Inside the Mind of Isadora


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Friday Fictioneers – The Flame Flickered

We could see the candle flicker from my living room window.

Exhausted, we couldn’t sit by the fire and wait any longer. 

Paugua wouldn’t come into the house. She insisted she’d keep her traditions and live in her tepee until she died. 

Ravaged from the malaria it was just a matter of time. It had taken her beloved Eduvije months earlier. 

The Taino people slowly diminished from diseases after the arrival of European settlers.They had no natural-bodily defenses against them.

Perhaps this small piece, left of her life, would bring her comfort.

At midnight, the flickering flame dimmed. 

2019©Isadora DeLaVega

 

Genre: Historical

Word Count: 100

Photo Prompt:©Renee Heath

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~~~~~~~~~

***** Paugua – Taino Indian name for Paula. My great grandmothers name.

*****Eduvije – Taino Indian name for Vincent. My great grandfathers name.

*****Taino Indians – The original inhabitants of Puerto Rico are the Taíno Indians, who called the island Borikén; however, as in other parts of the Americas, the native people soon diminished in number after the arrival of European settlers. It was estimated that the majority of all the Taino Indian inhabitants of the New World perished due to contact and contamination with Old World diseases, while those that survived were killed by warfare with each other and with Europeans.


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Friday Fictioneers – Sinister Words

The sun gleamed on the table.

Mrs. Goodman cleaned her home and windows all the time; a cleaning cloth always in her hand.

Ella and I played on the floor with our barbie dolls. If we didn’t wake William, we could have candy. The colorful candy was tempting. I couldn’t believe Ella never took one.

When Ella left to get her dollhouse, Mr. Goodman walked into the room.

He was tall, thin with a chalky wry face.

“Do you like candy?” he asked.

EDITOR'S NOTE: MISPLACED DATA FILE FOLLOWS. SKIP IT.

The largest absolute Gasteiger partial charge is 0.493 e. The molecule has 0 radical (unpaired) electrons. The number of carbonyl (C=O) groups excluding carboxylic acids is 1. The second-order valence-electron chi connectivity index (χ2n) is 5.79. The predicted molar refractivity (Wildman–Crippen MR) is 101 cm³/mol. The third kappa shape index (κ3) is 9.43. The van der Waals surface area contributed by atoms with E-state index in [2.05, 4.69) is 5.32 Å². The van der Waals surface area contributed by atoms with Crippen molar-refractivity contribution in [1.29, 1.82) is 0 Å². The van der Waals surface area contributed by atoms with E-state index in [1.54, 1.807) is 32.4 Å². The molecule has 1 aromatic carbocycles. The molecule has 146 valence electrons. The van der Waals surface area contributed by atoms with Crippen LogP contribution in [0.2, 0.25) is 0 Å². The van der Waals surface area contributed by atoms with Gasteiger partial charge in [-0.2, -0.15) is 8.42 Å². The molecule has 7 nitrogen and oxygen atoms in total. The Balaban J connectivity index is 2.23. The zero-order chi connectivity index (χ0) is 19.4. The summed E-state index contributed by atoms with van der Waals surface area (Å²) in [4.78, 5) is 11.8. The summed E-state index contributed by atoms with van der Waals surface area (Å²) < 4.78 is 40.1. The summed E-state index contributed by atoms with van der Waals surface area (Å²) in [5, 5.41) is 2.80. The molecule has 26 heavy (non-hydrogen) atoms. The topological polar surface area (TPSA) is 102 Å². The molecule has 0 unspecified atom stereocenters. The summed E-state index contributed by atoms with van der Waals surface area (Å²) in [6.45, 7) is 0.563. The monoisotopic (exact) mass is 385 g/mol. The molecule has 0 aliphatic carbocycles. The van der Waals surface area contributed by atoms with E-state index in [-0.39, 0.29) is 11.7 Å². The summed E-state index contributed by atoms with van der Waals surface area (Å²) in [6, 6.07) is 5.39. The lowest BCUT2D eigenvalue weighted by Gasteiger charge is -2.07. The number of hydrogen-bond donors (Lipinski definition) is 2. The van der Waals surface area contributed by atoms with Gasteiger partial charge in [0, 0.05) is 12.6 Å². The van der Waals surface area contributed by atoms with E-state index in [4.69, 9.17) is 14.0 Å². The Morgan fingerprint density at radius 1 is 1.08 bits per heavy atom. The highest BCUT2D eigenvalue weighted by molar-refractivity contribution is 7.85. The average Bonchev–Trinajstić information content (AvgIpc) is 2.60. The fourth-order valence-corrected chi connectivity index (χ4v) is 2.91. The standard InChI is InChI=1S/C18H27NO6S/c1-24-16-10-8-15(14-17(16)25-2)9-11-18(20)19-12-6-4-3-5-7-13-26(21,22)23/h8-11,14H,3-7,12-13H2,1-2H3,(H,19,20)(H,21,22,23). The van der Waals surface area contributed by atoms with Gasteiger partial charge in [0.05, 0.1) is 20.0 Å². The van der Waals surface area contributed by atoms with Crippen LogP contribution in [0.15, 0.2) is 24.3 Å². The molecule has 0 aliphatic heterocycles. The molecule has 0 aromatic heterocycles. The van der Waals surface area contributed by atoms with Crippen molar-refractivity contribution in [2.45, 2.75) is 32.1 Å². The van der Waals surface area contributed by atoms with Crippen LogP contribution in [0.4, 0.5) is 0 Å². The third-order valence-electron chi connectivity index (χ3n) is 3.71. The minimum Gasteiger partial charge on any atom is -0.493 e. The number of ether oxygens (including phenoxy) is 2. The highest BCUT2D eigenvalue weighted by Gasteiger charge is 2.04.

I just stared.

He pointed to his zipper saying, “I have candy, if you’d like.”

I froze.

2019©Isadora DeLaVega

 

Genre: Flash Fiction

Word Count: 100

Photo Prompt: Bokeh-Priya-Bajpal

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Friday Fictioneers – Trash or Treasure

On Hayward Street, everyone walked on the opposite street when passing ‘The Seidel’s’.

Wille lived there with his mother. He had mental and physical abnormalities. His head would tilt just so as he dragged his club foot and balanced his deformed hand on his chest.

Mrs. Seidel would raise her fist and yell at the boys who’d tease him. Everyone wondered where he’d go if something happened to her.

In time, he was taken to a psychiatric facility; his mother taken to a senior home.

The estate sale showcased unusual antiques.

Who knew old oil cans could be so valuable.

2018©Isadora DeLaVega

Genre: Flash Fiction

Word Count: 100 

Photo Prompt:Nick Allen

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Friday Fictioneers – The Glorious Gift

The morning sunrise was brilliant.

They ate breakfast on the patio.

A chess game in the garden was their plan for later that afternoon.

Suddenly, a cramp caused her body to flinch. 

The laborious suffering of childbirth had begun.

A beloved baby would be joining them soon.

Their lack of experience weighed heavy, draining their emotions. 

They felt anxious; yet, they’d been waiting months for this moment.

With tear filled eyes, she grasped his hand and flinched again.

The physical pain would soon reward them with a glorious gift.

A precious child filling their hearts with immeasurable happiness and love.

2018©Isadora DeLaVega

 

Genre: Flash Fiction

Word Count: 100

Photo Prompt: Jeff Arnold

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Friday Fictioneers – Headline News

The dome street lights cast a shadow across the isolated road.

Parking near a light, he props his law book on the steering wheel and begins reading. In two days, he’ll take his finals. Could his days on the street soon be over?

His radio blares a call about shots fired. 

He turns the red and blue flashing lights on as he makes his way to the location.

Speed spurs him into the adrenaline cave. 

These calls never end well. Shootings are headline news.

“The coroners arrived and left,” Ronald tells me.

Tomorrow’s Headline: *Boy Commits Suicide at Gun Range*

2018©Isadora DeLaVega

Genre: Flash Fiction

Word Count: 100

Photo Prompt: Jilly Funell 

 

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Depression is an illness that impacts the brain. It’s a real illness hidden for too long. 

Anyone suffering from depression will tell you, it’s not imaginary or “all in your head.” 

Depression is more than just feeling “down.” 

It is a serious illness caused by changes in brain chemistry.